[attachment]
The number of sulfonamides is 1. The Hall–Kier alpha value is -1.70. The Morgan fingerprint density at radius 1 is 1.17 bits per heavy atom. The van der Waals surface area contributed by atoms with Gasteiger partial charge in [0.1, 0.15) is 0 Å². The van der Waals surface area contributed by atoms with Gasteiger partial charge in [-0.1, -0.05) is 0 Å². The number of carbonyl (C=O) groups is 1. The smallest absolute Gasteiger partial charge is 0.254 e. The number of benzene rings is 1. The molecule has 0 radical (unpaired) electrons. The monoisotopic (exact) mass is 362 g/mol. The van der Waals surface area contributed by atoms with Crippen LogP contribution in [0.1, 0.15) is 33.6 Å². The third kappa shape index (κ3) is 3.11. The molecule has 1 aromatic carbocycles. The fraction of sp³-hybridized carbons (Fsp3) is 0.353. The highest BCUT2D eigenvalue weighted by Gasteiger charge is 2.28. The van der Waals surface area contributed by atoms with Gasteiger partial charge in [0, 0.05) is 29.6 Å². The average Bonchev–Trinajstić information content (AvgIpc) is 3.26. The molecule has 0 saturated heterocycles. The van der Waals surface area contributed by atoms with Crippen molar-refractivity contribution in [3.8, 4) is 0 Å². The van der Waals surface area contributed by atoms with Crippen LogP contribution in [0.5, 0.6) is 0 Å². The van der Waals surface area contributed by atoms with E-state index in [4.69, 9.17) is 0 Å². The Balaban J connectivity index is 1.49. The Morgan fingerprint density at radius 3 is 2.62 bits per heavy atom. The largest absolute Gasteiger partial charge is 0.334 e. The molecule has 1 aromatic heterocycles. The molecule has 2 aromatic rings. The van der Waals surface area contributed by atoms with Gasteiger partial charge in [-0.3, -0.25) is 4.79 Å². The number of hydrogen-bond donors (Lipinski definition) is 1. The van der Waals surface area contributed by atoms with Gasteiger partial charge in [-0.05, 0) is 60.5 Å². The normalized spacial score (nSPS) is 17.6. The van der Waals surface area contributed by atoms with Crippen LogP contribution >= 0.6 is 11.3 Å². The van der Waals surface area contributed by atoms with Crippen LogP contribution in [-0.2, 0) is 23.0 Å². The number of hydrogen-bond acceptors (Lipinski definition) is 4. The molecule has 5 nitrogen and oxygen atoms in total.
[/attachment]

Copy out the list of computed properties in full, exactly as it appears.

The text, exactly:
The number of sulfonamides is 1. The Hall–Kier alpha value is -1.70. The Morgan fingerprint density at radius 1 is 1.17 bits per heavy atom. The van der Waals surface area contributed by atoms with Gasteiger partial charge in [0.1, 0.15) is 0 Å². The van der Waals surface area contributed by atoms with Gasteiger partial charge in [-0.1, -0.05) is 0 Å². The number of carbonyl (C=O) groups is 1. The smallest absolute Gasteiger partial charge is 0.254 e. The number of benzene rings is 1. The molecule has 0 radical (unpaired) electrons. The monoisotopic (exact) mass is 362 g/mol. The van der Waals surface area contributed by atoms with Crippen LogP contribution in [0.1, 0.15) is 33.6 Å². The third kappa shape index (κ3) is 3.11. The molecule has 1 aromatic carbocycles. The fraction of sp³-hybridized carbons (Fsp3) is 0.353. The highest BCUT2D eigenvalue weighted by Gasteiger charge is 2.28. The van der Waals surface area contributed by atoms with Gasteiger partial charge in [0, 0.05) is 29.6 Å². The average Bonchev–Trinajstić information content (AvgIpc) is 3.26. The molecule has 0 saturated heterocycles. The van der Waals surface area contributed by atoms with Crippen molar-refractivity contribution in [3.8, 4) is 0 Å². The van der Waals surface area contributed by atoms with Crippen LogP contribution in [0.5, 0.6) is 0 Å². The van der Waals surface area contributed by atoms with E-state index in [4.69, 9.17) is 0 Å². The Balaban J connectivity index is 1.49. The Morgan fingerprint density at radius 3 is 2.62 bits per heavy atom. The largest absolute Gasteiger partial charge is 0.334 e. The molecule has 1 aromatic heterocycles. The molecule has 2 aromatic rings. The van der Waals surface area contributed by atoms with Gasteiger partial charge in [-0.3, -0.25) is 4.79 Å². The number of hydrogen-bond donors (Lipinski definition) is 1. The van der Waals surface area contributed by atoms with Gasteiger partial charge in [-0.05, 0) is 60.5 Å². The normalized spacial score (nSPS) is 17.6. The van der Waals surface area contributed by atoms with Crippen LogP contribution >= 0.6 is 11.3 Å². The van der Waals surface area contributed by atoms with Crippen LogP contribution in [-0.2, 0) is 23.0 Å². The number of hydrogen-bond acceptors (Lipinski definition) is 4. The molecule has 5 nitrogen and oxygen atoms in total.